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Theater Shows
Frankenstein

Puttin' on the Ritz. Maybe not.

centerstage reviewed this performanceReviewed by Centerstage!Go Chicago!

Venue:
Museum of Contemporary Art
220 E. Chicago Ave.
Chicago, IL 60611 Map This Place!Map it
Cost:
$10-$25
Tickets:
http://www.mcachicago.org or (312) 280-2660

Styles

Related Info:
Official website

Performances
Runs October 21, 2009-November 1, 2009

Friday7:30 p.m. & 10 p.m. (Oct 30 only)
Saturday7:30 p.m. & 10 p.m. (Oct 31 only)
Sunday3 p.m. & 7:30 p.m.

Recommended a "Must See" Show

Are you a high-falutin' literature and theater snob who still wants to walk around and get scared? The Hypocrites' promenade take on the original horror/sci-fi novel is your super-deluxe haunted house. Sean Graney's post-modernist "Frankenstein," which places audience members on-stage with the performers, will utilize four actors, plus Boris Karloff (in the form of footage from the 1931 film).


reviewed performanceCenterstage Show Review
Reviewer: Zev Valancy
Sunday Oct 25, 2009

Take Mary Shelley's original novel, quotes from its influences and adaptations, the 1931 film projected in the background, a few creepy songs, moments both of visceral terror and high-flown intellect, and a staging that has the audience alternately following the actors around and jumping out of their way, throw them all in a blender, and you'll have some idea of what you'll get at this version of "Frankenstein," adapted by director Sean Graney and his four-member cast. There is an awful lot going on during this show's swift running time, and not all of it works. The parts that do are hugely exciting, but it hasn't yet formed a satisfying whole.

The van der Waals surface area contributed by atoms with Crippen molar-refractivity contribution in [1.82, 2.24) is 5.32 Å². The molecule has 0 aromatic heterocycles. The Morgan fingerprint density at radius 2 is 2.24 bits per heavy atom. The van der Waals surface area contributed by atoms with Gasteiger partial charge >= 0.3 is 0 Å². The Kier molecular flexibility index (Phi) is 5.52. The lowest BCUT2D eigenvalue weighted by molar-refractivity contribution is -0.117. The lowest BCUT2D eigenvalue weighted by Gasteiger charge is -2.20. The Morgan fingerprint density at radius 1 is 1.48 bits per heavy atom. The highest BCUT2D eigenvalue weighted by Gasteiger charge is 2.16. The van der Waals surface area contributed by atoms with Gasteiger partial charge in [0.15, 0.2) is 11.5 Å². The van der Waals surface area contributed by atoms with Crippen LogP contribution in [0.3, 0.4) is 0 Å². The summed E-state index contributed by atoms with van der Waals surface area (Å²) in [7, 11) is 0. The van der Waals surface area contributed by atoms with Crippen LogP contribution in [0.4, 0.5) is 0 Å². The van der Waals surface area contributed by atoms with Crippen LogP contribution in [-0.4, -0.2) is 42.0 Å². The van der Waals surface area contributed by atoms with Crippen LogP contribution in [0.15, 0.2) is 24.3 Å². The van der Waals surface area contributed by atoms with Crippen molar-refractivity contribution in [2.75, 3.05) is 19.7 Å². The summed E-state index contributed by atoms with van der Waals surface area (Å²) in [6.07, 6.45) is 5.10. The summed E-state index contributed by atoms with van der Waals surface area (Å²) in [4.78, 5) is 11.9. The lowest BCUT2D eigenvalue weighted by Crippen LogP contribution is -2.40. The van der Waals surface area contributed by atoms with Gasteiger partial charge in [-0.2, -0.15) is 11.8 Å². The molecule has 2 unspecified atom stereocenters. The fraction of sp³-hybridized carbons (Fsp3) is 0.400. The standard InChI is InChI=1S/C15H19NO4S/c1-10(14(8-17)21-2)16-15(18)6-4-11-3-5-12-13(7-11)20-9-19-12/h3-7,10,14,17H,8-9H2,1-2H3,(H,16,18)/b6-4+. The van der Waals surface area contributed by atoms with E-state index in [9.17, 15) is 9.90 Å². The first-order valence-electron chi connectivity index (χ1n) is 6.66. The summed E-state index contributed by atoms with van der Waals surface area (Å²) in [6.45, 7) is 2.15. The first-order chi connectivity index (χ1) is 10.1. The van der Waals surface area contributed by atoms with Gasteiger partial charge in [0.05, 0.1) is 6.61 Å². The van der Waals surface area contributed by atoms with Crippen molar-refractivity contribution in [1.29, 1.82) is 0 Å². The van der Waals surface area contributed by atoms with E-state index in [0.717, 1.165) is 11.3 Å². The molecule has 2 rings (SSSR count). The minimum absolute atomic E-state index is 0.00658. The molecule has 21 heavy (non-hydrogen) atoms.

Graney's four-actor adaptation shows its alternately grim and playful tone from the beginning, when the audience enters to see both bloody dolls hanging from the ceiling and a game of balloon-toss in process. This mix continues when the play proper begins—it can switch from moments of stomach-turning violence (brilliantly choreographed by Matt Hawkins) to Frankenstein (John Byrnes) and his monster, here called Daemon (Matt Kahler), joking that the pen used to sign an oath in blood is "ginormous."

And for the first 25 minutes or so, it's brilliant. But the play never follows through on its best parts. It goes in too many directions without follow-through, and there are a few too many sections of speechifying that don't satisfyingly tie in to the play. (The huge space at the MCA also dissipates the energy, leaving too much of the audience too far away to really engage.) There's no doubt that this is a group of intelligent, talented artists and it's wonderful that they have the chance to explore their ideas on such a large scale. It's just that the whole is less than the sum of its often stunning parts.

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